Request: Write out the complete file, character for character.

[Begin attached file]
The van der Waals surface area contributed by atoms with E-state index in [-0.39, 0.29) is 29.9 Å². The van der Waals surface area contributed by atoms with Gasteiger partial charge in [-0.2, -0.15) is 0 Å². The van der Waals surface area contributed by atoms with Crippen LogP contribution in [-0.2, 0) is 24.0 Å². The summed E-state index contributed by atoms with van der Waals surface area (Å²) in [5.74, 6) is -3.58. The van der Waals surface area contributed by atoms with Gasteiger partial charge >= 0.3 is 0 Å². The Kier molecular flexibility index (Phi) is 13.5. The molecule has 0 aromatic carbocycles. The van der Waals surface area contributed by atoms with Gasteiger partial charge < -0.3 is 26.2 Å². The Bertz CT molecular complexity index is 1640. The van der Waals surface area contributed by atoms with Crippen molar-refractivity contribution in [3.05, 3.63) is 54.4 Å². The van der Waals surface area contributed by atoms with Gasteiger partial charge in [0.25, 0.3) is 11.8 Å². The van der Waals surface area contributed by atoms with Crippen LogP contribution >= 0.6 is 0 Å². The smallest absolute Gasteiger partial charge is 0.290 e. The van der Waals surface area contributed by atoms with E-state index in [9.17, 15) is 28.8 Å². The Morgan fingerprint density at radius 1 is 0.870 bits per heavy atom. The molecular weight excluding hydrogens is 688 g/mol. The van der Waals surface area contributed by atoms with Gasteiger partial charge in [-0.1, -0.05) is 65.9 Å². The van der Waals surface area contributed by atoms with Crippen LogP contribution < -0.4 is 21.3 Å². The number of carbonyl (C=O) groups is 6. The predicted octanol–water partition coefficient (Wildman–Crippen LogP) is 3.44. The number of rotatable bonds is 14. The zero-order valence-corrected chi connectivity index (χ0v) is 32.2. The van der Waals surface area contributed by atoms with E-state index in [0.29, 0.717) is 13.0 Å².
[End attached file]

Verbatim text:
The van der Waals surface area contributed by atoms with E-state index in [-0.39, 0.29) is 29.9 Å². The van der Waals surface area contributed by atoms with Gasteiger partial charge in [-0.2, -0.15) is 0 Å². The van der Waals surface area contributed by atoms with Crippen LogP contribution in [-0.2, 0) is 24.0 Å². The summed E-state index contributed by atoms with van der Waals surface area (Å²) in [5.74, 6) is -3.58. The van der Waals surface area contributed by atoms with Gasteiger partial charge >= 0.3 is 0 Å². The Kier molecular flexibility index (Phi) is 13.5. The molecule has 0 aromatic carbocycles. The van der Waals surface area contributed by atoms with Gasteiger partial charge < -0.3 is 26.2 Å². The Bertz CT molecular complexity index is 1640. The van der Waals surface area contributed by atoms with Crippen molar-refractivity contribution in [3.05, 3.63) is 54.4 Å². The van der Waals surface area contributed by atoms with Gasteiger partial charge in [0.25, 0.3) is 11.8 Å². The van der Waals surface area contributed by atoms with Crippen LogP contribution >= 0.6 is 0 Å². The smallest absolute Gasteiger partial charge is 0.290 e. The van der Waals surface area contributed by atoms with E-state index in [9.17, 15) is 28.8 Å². The Morgan fingerprint density at radius 1 is 0.870 bits per heavy atom. The molecular weight excluding hydrogens is 688 g/mol. The van der Waals surface area contributed by atoms with Gasteiger partial charge in [-0.1, -0.05) is 65.9 Å². The van der Waals surface area contributed by atoms with Crippen LogP contribution < -0.4 is 21.3 Å². The number of carbonyl (C=O) groups is 6. The predicted octanol–water partition coefficient (Wildman–Crippen LogP) is 3.44. The number of rotatable bonds is 14. The zero-order valence-corrected chi connectivity index (χ0v) is 32.2. The van der Waals surface area contributed by atoms with E-state index in [0.29, 0.717) is 13.0 Å².